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Germany concerned about press freedom in Turkey

Angela Merkel has raised the issue of human rights with Turkey's prime minister (AP)
Angela Merkel has raised the issue of human rights with Turkey's prime minister (AP)

German government officials have expressed concern about the state of press freedom in Turkey.

Turkish police stormed the headquarters of the country's largest-circulation newspaper, Zaman, on Friday as part of an intensified crackdown on the opposition.

A spokeswoman for German Chancellor Angela Merkel said she raised the issue of human rights during a meeting on Sunday in Brussels with Turkey's Prime Minister Ahmet Davutoglu.

Christiane Wirtz said "press freedom comes up as an issue with Turkey on a regular basis".

German foreign ministry spokesman Martin Schaefer said countries wanting to join the European Union, including Turkey, "should be expected to have a common understanding of basic rights and civil liberties in Europe".

Turkey has become a key partner in EU efforts to stem the flow of migrants coming to Europe.

A woman covers her face as Turkish anti-riot police officers use tear gas to disperse supporters in front of the headquarters of the Turkish daily newspaper Zaman in Istanbul on March 5, 2016, after Turkish authorities seized the headquarters in a midnight raid. AFP/Getty Images
A woman covers her face as Turkish anti-riot police officers use tear gas to disperse supporters in front of the headquarters of the Turkish daily newspaper Zaman in Istanbul on March 5, 2016, after Turkish authorities seized the headquarters in a midnight raid. AFP/Getty Images
Riot police fire tear gas and use water cannons on crowds outside the headquarters of Zaman newspaper in Istanbul (AP)
Riot police use tear gas against people gathered in support of Turkey's largest-circulation newspaper Zaman at its headquarters in Istanbul (AP)
Women run as Turkish anti-riot police officers use tear gas to disperse supporters in front of the headquarters of the Turkish daily newspaper Zaman in Istanbul on March 5, 2016, after Turkish authorities seized the headquarters in a midnight raid. AFP/Getty Images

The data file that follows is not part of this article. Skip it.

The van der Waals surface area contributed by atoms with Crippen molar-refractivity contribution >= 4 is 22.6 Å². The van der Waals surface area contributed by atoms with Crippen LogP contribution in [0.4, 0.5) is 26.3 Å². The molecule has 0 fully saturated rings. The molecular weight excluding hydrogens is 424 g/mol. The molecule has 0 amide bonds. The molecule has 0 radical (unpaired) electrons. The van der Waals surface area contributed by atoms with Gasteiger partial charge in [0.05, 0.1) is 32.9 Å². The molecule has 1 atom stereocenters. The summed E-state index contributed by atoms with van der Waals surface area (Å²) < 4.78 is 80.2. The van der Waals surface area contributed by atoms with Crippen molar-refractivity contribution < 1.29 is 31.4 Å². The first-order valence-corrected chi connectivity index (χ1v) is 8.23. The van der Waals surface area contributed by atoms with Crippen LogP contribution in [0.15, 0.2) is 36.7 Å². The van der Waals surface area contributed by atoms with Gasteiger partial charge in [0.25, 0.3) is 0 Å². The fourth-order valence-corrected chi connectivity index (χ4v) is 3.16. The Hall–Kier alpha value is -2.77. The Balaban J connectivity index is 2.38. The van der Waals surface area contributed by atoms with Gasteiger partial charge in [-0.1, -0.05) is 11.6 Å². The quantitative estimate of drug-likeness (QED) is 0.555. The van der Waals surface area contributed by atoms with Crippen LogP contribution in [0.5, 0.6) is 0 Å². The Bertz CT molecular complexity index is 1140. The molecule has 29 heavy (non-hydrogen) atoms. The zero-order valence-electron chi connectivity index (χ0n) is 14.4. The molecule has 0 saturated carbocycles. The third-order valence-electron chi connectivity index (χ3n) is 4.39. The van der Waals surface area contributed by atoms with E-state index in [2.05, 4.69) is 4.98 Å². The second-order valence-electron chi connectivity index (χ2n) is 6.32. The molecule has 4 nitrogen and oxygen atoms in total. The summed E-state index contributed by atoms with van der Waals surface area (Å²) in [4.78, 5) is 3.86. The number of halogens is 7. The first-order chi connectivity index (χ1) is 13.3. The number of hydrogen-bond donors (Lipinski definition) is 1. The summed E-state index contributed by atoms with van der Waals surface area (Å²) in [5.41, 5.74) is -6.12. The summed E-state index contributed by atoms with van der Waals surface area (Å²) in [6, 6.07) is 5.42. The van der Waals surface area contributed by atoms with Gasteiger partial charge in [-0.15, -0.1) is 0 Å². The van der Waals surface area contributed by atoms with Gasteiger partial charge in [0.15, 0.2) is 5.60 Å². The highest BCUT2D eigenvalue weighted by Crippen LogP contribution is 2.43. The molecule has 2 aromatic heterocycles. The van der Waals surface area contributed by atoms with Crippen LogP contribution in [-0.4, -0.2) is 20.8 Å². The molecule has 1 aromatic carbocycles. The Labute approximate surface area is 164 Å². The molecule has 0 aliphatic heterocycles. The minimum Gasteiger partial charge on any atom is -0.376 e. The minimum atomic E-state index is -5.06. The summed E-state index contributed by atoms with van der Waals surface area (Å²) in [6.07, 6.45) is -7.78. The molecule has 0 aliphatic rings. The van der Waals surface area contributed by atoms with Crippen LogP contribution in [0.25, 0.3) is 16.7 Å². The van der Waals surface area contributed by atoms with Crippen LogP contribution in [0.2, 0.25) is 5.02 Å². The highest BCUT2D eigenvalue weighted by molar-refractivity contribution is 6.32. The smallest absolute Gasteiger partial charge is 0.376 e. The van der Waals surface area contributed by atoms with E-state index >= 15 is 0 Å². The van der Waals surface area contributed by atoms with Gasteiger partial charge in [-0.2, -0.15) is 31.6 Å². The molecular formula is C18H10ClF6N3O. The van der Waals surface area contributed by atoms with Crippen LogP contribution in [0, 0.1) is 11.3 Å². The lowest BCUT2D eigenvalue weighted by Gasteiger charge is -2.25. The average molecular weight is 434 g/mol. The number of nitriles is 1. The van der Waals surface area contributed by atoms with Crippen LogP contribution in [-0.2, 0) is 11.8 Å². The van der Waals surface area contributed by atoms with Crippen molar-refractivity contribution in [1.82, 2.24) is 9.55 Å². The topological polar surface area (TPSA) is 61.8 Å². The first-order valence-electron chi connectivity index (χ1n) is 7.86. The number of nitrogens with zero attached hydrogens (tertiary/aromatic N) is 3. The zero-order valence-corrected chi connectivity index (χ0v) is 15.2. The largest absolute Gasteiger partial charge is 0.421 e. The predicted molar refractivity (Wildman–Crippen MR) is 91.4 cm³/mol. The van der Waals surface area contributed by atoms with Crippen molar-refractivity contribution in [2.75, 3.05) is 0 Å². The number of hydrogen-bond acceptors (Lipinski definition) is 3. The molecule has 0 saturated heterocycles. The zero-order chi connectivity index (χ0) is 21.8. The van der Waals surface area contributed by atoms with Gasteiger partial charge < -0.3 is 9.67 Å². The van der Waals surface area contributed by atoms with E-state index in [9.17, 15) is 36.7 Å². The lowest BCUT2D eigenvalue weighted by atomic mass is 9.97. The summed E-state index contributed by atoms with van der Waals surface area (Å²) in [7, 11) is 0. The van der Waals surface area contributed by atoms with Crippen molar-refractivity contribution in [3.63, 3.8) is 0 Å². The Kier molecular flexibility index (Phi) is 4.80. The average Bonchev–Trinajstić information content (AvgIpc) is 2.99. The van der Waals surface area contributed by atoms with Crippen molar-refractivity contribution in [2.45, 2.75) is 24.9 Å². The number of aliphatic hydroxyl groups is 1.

Men run as Turkish anti-riot police officers use tear gas to disperse supporters in front of the headquarters of the Turkish daily newspaper Zaman in Istanbul on March 5, 2016, after Turkish authorities seized the headquarters in a midnight raid. Turkish authorities were on March 5 in control of the newspaper staunchly opposed to President Recep Tayyip Erdogan after using tear gas and water cannon to seize its headquarters in a dramatic raid that raised fresh alarm over declining media freedoms. Police fired the tear gas and water cannon just before midnight at a hundreds-strong crowd that had formed outside the headquarters of the Zaman daily in Istanbul following a court order issued earlier in the day. / AFP / OZAN KOSEOZAN KOSE/AFP/Getty Images
Men run as Turkish anti-riot police officers use tear gas to disperse supporters in front of the headquarters of the Turkish daily newspaper Zaman in Istanbul on March 5, 2016, after Turkish authorities seized the headquarters in a midnight raid. Turkish authorities were on March 5 in control of the newspaper staunchly opposed to President Recep Tayyip Erdogan after using tear gas and water cannon to seize its headquarters in a dramatic raid that raised fresh alarm over declining media freedoms. Police fired the tear gas and water cannon just before midnight at a hundreds-strong crowd that had formed outside the headquarters of the Zaman daily in Istanbul following a court order issued earlier in the day. / AFP / OZAN KOSEOZAN KOSE/AFP/Getty Images
Men run as Turkish anti-riot police officers use tear gas to disperse supporters in front of the headquarters of the Turkish daily newspaper Zaman in Istanbul on March 5, 2016, after Turkish authorities seized the headquarters in a midnight raid. Turkish authorities were on March 5 in control of the newspaper staunchly opposed to President Recep Tayyip Erdogan after using tear gas and water cannon to seize its headquarters in a dramatic raid that raised fresh alarm over declining media freedoms. Police fired the tear gas and water cannon just before midnight at a hundreds-strong crowd that had formed outside the headquarters of the Zaman daily in Istanbul following a court order issued earlier in the day. / AFP / OZAN KOSEOZAN KOSE/AFP/Getty Images
Men run as Turkish anti-riot police officers use tear gas to disperse supporters in front of the headquarters of the Turkish daily newspaper Zaman in Istanbul on March 5, 2016, after Turkish authorities seized the headquarters in a midnight raid. Turkish authorities were on March 5 in control of the newspaper staunchly opposed to President Recep Tayyip Erdogan after using tear gas and water cannon to seize its headquarters in a dramatic raid that raised fresh alarm over declining media freedoms. Police fired the tear gas and water cannon just before midnight at a hundreds-strong crowd that had formed outside the headquarters of the Zaman daily in Istanbul following a court order issued earlier in the day. / AFP / OZAN KOSEOZAN KOSE/AFP/Getty Images

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